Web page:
Why now? This is more disruption on top of a very disruptive year. 

Even before the pandemic, BVSD had some of the largest achievement gaps in the state. COVID has only increased those gaps. All students have likely experienced some learning loss over the past year. Additionally, social emotional needs are even greater now. With more time in the day, additional attention can be given to supporting students' needs. We simply can't go back to the way we were pre-pandemic.


How will you encourage children and families to bike and walk to school with the earlier start times? It will be dark and cold. 

We understand that there may be changes in family commuting habits that come with the increased instructional time and earlier start. We have examples here in the district that show earlier start times don’t necessarily reduce biking and walking. Crest View Elementary and Superior Elementary, which start at 7:50 a.m. and 7:54 a.m. respectively, both have above average participation in biking to school. BVSD’s Safe Routes to School team is eager to work with schools to support families with biking and walking. 

The latest sunrise in Boulder County is 7:21 a.m. Civil twilight occurs for approximately 30 minutes prior to sunrise when the sun is just below the horizon. During this time, there is enough natural light to conduct most outdoor activities. We do naturally see biking and walking decline at all schools in the colder months.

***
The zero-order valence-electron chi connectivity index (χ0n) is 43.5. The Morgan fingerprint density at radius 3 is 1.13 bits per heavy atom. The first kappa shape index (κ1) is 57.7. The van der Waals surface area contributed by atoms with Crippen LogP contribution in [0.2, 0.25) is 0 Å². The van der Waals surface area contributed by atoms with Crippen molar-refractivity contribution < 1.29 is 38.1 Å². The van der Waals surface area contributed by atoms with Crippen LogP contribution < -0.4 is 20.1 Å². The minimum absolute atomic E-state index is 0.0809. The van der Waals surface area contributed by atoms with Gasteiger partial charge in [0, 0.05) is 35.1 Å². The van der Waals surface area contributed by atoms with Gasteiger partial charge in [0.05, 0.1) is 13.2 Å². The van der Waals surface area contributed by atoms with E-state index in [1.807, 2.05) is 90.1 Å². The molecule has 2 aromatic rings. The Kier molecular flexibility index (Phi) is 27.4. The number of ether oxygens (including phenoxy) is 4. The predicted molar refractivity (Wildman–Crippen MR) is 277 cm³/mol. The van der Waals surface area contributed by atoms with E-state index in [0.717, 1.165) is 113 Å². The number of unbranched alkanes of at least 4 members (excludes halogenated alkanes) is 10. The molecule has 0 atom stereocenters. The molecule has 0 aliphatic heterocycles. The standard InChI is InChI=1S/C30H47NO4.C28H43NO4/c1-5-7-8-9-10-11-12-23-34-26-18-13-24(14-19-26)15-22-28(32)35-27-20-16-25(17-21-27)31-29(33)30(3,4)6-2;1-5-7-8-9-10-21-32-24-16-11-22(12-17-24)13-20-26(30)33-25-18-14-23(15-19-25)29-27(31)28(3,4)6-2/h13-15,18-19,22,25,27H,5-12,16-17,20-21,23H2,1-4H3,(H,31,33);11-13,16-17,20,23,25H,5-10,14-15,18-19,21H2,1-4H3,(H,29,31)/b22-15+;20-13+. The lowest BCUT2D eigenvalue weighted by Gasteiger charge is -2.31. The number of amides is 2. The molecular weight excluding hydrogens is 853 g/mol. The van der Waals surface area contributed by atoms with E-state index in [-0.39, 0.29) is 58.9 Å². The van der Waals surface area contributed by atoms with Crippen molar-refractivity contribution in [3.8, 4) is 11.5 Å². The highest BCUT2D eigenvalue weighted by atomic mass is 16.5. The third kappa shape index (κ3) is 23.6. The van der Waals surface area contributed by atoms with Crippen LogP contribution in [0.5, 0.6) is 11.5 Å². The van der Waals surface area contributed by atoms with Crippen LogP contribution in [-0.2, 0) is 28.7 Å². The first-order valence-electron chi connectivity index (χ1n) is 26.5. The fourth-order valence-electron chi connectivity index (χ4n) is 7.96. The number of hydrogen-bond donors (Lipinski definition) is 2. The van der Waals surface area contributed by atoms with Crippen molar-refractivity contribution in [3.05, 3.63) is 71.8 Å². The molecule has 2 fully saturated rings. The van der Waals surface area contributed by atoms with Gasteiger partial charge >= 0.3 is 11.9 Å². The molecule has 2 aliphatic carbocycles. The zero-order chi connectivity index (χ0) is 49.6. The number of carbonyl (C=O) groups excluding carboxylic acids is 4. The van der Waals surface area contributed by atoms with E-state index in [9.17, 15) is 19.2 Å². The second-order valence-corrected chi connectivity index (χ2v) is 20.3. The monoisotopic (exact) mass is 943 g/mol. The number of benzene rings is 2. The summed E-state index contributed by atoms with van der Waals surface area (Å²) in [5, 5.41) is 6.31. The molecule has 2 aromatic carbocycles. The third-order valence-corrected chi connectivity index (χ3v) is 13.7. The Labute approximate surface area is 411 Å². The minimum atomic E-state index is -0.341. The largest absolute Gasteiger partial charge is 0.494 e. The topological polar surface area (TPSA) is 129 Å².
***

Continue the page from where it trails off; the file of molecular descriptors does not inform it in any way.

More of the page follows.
Won’t tardies increase with earlier start times?

Tardy data from the 2017-18, 2018-19, and 2019-20 (through Mar. 1) school years show that BVSD elementary schools with start times before 8 a.m. have the lowest numbers of tardies/student.

Why was a late start on Wednesday mornings chosen for Professional Learning Time (PLT)? 

We know that the best teachers are continual learners and giving teachers time to improve their skills and collaborate with their colleagues about student progress will only help students. A number of schools at all levels in BVSD  already have this in their schedules and see the benefit of this weekly time for teachers. It is unfair to teachers that some get this time and some do not. This time will be even more important as we get into the work of the strategic plan and make up for learning lost due to the pandemic. Setting aside time each week for PLT is common among other Front Range school districts, including Littleton, Thompson Valley, and Adams 12 among others. 

A late start on Wednesday morning was recommended by the steering committee for PLT time. BVSD schools that use a late start on Wednesday report that it works well. However, we have  heard that the late start in the middle of the week is disruptive to families. This is something we are looking at as we consider the feedback we have received on the new schedule.